Abraham Cruzvillegas knows a thing or two about apes. Not just anyone can draw mandrills at the drop of a hat. Not only does he have an extensive knowledge of primates, but Abraham is a well accomplished artist whose career has spanned over two decades across diverse artistic projects.
Along with friend Dr Lakra and others, he began his career as a sculptor, writer and central participant in a new wave of conceptual art in Mexico City during the late 1980s. Since then Abraham has taught, lectured, given tutorials, co-ordinated seminars and workshops and has shown his work the world over. He has had notable residencies at the Tate Modern in London, the New Museum of Modern Art in New York and the DAAD Artist in Residency Program in Berlin to name a few. This year he is part of dOCUMENTA(13) in Kassel.
He is a well-travelled man and lived in Paris with his wife Alejandra for several years where he became friends with our own S2A Studio art director Alberto Cabrera. Our latest collaboration with Abraham is on an Artist Series t-shirt that he did for us. Check it out below – we told you he could draw a mandrill!
Interview by Alberto Cabrera for Surface to Air.
S2A: How did you start out in art?
Abraham Cruzvillegas: I started making drawings when I was a teenager. I liked very much political cartoons, comic strips and illustration for magazines and newspapers. In Mexico we call drawings in all these kinds of publications ‘monitos‘; so I was a ‘monero‘, as they call us there. Mono could have two meanings: doll or ape. You can say ‘gran mono’ and there’s no doubt you are talking about gorillas, orangutans, chimps and bonobos. But if you say ‘el monito de la rosca’ it’s for sure that it’s a little doll you get in a Christmas related cake as a prize. So, by then – in the mid eighties – I made some other drawings of apes, mandrills, and other primates in my spare time. But just for pleasure; for me.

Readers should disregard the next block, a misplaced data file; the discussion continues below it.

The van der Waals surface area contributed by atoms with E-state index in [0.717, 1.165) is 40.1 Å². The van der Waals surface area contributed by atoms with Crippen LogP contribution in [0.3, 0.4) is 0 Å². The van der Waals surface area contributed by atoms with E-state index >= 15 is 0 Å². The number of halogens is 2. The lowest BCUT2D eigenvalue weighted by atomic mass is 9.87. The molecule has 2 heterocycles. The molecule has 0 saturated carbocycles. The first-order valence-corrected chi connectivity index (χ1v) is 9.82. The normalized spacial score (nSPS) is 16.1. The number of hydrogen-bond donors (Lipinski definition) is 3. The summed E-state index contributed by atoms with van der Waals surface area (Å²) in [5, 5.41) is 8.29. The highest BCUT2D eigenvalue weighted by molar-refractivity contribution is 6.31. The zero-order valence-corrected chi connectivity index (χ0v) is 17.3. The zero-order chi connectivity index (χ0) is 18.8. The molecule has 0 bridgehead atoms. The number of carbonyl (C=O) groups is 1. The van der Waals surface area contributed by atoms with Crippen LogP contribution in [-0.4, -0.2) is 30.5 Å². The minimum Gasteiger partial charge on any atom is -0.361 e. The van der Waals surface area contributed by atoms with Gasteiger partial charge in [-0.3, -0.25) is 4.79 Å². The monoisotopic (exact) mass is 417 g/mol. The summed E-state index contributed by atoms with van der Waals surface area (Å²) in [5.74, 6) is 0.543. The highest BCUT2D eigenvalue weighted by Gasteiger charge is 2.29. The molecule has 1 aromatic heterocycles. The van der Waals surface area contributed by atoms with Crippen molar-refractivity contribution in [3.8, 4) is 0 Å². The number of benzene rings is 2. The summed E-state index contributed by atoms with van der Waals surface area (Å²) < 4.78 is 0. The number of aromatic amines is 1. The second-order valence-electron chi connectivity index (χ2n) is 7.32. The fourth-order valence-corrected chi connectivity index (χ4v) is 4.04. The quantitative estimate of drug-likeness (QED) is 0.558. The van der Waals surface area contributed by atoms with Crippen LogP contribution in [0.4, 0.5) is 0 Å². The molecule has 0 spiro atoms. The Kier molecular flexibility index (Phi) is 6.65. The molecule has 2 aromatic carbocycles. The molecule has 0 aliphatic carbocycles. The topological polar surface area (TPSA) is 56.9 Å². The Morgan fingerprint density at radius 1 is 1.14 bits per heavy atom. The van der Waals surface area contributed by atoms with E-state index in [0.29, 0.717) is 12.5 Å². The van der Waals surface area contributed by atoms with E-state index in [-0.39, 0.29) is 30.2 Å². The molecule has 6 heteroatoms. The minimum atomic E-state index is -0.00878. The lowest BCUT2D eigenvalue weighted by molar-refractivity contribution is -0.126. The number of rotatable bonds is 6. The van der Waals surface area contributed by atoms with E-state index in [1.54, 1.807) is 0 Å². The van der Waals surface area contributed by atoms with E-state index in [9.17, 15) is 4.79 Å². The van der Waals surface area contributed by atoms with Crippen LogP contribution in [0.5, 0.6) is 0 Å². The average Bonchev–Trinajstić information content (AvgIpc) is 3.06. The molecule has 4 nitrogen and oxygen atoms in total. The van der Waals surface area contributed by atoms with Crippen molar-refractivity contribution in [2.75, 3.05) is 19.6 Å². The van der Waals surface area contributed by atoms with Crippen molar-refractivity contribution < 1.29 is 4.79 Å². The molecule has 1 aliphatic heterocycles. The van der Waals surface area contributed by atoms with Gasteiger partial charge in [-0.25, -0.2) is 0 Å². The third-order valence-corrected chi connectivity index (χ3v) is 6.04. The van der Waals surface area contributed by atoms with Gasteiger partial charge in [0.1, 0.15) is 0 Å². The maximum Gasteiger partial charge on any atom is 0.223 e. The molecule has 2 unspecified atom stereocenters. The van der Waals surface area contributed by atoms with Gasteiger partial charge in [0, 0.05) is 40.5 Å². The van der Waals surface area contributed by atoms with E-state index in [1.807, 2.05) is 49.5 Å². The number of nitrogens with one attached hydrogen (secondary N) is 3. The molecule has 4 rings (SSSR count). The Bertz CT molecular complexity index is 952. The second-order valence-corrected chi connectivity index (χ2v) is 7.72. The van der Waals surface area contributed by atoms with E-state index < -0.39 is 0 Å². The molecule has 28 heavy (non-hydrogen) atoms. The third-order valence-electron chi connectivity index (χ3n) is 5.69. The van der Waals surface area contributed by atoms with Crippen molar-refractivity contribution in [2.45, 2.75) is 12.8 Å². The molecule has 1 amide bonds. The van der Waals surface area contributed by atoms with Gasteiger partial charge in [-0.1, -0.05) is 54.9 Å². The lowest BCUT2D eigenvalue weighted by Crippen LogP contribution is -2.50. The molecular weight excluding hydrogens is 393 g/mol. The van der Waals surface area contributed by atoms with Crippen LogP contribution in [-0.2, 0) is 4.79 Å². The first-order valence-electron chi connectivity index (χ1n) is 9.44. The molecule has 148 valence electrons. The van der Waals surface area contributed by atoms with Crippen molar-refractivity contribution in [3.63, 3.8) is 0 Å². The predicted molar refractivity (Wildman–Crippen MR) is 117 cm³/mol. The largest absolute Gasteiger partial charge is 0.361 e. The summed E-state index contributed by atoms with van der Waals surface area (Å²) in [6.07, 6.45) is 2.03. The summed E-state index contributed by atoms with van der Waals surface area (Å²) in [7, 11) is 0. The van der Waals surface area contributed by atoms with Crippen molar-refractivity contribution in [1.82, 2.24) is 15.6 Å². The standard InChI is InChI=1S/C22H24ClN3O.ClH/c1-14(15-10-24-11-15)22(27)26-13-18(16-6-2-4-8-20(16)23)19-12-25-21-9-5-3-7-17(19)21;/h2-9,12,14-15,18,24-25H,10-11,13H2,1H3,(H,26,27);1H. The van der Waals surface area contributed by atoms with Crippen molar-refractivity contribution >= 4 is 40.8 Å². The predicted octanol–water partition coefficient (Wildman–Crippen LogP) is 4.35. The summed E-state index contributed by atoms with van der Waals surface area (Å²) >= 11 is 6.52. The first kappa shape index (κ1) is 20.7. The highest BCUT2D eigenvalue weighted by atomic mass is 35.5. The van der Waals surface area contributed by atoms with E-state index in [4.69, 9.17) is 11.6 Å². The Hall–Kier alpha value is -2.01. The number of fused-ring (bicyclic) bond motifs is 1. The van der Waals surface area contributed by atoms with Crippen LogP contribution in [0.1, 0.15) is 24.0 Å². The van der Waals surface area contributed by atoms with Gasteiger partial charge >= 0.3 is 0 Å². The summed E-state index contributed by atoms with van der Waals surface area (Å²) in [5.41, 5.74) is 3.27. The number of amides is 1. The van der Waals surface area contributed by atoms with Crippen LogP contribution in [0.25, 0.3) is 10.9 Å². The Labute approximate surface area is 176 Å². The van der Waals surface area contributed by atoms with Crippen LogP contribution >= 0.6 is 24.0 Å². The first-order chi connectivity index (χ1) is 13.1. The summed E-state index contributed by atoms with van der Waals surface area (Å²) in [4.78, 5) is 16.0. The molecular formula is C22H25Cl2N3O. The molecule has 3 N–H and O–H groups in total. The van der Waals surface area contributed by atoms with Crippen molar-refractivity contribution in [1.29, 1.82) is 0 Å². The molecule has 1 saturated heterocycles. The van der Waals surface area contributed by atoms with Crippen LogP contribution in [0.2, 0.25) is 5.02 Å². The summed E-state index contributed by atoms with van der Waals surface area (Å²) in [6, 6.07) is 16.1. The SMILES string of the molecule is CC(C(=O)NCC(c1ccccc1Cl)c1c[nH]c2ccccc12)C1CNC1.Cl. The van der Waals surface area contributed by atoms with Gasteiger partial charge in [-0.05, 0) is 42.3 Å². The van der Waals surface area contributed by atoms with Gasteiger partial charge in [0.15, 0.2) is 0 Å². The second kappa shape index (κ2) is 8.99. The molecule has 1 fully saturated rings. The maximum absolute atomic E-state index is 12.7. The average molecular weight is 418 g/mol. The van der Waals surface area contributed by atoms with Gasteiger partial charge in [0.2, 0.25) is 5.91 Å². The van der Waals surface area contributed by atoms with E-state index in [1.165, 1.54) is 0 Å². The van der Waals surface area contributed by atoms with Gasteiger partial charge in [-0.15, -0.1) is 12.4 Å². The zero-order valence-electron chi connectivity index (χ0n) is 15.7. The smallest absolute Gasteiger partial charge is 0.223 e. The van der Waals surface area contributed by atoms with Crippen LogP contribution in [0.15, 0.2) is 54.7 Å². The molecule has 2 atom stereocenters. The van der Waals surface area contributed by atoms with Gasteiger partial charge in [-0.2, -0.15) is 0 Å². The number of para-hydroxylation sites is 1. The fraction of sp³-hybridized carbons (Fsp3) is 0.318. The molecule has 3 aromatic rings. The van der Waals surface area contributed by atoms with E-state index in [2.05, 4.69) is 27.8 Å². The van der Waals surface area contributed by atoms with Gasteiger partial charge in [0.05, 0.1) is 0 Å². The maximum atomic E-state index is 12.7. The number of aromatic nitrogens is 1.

S2A: In several of your projects you work in collaboration with other people. While you were in the Calder residency in Saché (France) you worked with many artisans of the region to recreate a club [the wooden kind]. In Scotland you produced a music album with different local bands based on your lyrics and you built a custom bicycle / sound-system with a local crafsman. You did a book of recollected images with Dr. Lakra and I guess there must be many other examples. Apart from the technical or production matters, why is it important for you to work with others?